I'd eliminate some of the car details and the cop in the diner UNLESS the cop leered at her or gave us some sense of what the protag looks like (hottie?)

    Love the shellacked helmut visual and the selectively friendly line!

    Wondering if her heels were from Payless or were Manolo Blahniks. That would tell us in two words if she's got money. Just my two cents.

    I would like to know the score between protag and Dottie, so I'd read on!

  7. I thought you could cut the first 2 pargs and start with the third, although part of me says she's going to have a ticket when she returns to the car. The question is, if she will have a ticket, is it importan to the plot? If not, I'd cut it.

    No one met her glance - which means she's looking them in the face and no one's looking back - yet she sensed them staring. How could they be staring if they're not even looking at her?

    A grin and a smirk are two different things, so perhaps just say she smirked.

    A waitress with platinum blond hair - she knows it's Dottie. Perhaps just name her right away.

    Overall, there wasn't enough here for me to read on. I'm not feeling the suspense. I don't have a sense of who the MC is, or what the problem is. Maybe hint at why she's there? (although, I also get the feeling that will be coming right up.) It's just very ordinary as is.

  8. The only thing that rang weirdly with me was the last sentence's description of the forehead.

    "Cavernous" would to me indicate a big, gaping hole. I'm sure that's not what you meant. :)

  9. Thanks for taking the time to comment, everyone. Very helpful, all around.

  10. I’d skip most of the second paragraph, it makes it clear the MC is going to get a ticket. Moving ‘Who’d be writing tickets before six o’clock?’ to the first paragraph, then the cop leaving the diner would suffice as foreshadowing. Along the same lines, is there a reason for the level of detail on the car? Also, I have no idea what a ‘Colonel’s B-I-G hello’ is. You’ve got detailed descriptions of Dottie, the car, the diner, and a description of the hello would be helpful here. I liked the description of walking into the diner, it felt real and I could picture it. Your description of Dottie was great, she fits right into the setting and I loved the ‘selectively friendly’ line. That the MC’s errand would only take two minutes makes me think if the segment was a little longer I’d be hooked, but at the moment I’m not quite there.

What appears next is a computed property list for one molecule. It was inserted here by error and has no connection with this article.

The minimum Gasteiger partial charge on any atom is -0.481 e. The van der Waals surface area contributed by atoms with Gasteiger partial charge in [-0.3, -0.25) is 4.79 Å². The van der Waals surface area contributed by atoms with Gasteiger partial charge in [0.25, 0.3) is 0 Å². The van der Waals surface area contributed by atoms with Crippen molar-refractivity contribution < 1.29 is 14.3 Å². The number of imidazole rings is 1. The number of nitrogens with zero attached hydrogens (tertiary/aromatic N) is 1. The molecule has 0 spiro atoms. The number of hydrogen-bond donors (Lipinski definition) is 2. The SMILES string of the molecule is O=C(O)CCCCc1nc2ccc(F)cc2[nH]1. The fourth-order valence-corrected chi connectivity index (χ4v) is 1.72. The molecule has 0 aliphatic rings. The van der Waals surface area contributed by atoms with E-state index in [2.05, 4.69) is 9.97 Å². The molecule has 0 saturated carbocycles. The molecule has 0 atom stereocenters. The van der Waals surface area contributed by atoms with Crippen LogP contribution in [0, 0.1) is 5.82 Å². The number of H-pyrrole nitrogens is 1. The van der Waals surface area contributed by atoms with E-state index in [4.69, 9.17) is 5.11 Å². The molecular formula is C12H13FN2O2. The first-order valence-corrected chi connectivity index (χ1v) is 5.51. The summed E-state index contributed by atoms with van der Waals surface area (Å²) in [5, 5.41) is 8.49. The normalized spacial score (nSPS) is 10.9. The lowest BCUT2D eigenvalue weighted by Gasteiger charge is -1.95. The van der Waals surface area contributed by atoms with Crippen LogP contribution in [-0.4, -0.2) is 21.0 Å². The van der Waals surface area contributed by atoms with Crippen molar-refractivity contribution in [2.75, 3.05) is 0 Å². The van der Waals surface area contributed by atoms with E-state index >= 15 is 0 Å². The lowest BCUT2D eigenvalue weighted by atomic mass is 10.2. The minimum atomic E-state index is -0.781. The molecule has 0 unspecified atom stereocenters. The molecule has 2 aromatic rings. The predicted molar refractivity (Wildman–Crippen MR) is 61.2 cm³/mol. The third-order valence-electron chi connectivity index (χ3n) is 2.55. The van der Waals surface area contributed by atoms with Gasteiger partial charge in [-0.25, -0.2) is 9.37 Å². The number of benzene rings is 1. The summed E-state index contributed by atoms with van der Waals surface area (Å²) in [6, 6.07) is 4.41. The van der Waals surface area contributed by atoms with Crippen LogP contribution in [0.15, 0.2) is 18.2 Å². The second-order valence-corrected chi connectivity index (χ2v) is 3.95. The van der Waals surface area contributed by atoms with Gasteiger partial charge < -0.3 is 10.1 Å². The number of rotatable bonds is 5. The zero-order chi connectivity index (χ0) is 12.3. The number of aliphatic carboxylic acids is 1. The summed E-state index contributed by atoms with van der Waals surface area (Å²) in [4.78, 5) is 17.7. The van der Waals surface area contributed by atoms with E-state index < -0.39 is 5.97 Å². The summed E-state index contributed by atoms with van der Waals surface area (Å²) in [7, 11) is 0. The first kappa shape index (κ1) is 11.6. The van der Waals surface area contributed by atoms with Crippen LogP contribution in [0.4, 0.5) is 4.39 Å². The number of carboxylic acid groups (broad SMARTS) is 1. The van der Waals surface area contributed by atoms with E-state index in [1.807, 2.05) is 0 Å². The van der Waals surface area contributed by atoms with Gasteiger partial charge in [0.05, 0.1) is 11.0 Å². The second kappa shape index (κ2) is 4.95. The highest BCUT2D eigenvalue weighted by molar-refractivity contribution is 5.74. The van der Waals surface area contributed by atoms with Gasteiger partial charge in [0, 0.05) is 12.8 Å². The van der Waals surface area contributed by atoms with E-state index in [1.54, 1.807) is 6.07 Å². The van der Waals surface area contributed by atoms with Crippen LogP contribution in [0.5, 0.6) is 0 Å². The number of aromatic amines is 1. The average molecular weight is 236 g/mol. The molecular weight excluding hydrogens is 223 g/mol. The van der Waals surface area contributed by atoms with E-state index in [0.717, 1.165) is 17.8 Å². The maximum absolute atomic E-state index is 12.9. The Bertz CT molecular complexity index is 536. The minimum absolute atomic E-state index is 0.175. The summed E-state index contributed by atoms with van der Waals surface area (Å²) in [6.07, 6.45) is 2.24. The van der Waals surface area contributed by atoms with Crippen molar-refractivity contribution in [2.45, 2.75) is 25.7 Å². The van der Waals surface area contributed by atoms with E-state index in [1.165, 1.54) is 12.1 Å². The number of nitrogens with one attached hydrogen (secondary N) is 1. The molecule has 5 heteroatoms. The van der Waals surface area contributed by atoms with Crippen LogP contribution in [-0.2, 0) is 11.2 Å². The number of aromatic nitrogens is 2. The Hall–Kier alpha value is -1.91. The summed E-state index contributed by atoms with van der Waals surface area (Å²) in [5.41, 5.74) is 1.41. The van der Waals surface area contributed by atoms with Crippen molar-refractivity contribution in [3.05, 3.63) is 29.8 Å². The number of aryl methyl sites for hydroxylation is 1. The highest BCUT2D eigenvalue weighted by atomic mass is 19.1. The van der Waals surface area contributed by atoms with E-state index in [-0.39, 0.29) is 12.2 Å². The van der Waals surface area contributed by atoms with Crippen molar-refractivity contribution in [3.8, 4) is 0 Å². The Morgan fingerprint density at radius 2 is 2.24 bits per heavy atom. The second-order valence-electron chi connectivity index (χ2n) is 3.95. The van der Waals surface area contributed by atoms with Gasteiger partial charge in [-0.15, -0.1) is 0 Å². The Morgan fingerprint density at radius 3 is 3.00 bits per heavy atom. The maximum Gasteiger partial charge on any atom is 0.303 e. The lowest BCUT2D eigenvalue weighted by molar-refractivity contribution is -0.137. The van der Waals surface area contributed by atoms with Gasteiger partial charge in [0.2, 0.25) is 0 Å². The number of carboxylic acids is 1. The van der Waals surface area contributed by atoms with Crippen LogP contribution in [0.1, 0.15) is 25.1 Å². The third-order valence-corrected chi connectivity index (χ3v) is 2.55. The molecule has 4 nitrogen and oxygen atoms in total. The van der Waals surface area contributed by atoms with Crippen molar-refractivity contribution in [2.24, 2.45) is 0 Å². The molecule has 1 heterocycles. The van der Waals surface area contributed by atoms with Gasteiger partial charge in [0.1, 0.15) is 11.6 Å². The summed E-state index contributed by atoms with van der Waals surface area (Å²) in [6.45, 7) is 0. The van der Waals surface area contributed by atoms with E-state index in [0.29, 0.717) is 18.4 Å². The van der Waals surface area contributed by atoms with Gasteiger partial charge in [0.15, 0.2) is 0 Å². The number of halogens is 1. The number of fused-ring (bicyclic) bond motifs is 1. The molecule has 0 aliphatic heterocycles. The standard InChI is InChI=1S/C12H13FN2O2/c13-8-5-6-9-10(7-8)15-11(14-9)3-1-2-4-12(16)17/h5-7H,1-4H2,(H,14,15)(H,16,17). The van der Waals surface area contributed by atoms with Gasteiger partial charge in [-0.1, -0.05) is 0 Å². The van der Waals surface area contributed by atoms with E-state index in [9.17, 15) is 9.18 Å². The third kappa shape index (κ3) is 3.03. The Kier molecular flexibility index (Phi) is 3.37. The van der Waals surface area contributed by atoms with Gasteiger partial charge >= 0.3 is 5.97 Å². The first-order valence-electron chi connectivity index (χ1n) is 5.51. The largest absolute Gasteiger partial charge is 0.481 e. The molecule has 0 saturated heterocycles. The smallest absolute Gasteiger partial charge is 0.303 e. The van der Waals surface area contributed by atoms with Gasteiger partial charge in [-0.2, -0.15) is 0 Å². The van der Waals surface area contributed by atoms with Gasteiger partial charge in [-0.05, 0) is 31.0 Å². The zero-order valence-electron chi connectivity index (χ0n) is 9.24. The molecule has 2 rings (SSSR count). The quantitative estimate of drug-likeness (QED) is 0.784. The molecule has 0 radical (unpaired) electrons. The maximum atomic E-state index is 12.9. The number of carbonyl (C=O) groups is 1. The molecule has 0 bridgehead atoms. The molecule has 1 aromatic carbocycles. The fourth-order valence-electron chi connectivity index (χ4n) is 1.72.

11. The narrator has a responsibility to tell readers what to pay attention to (as it pertains to the story); but this "I" narrator seems to be paying attention to everything under the sun, which essentially means we're reading without a navigator to help us through. That's exhausting and off-putting and eventually wears out a reader's patience. I'm still not sure what the stakes are for the narrator. (Is it the potential parking ticket? Is it being liked by Dottie? Is it to complete the "mission" referred to at the start?) These aren't the sorts of questions a reader should be struggling with.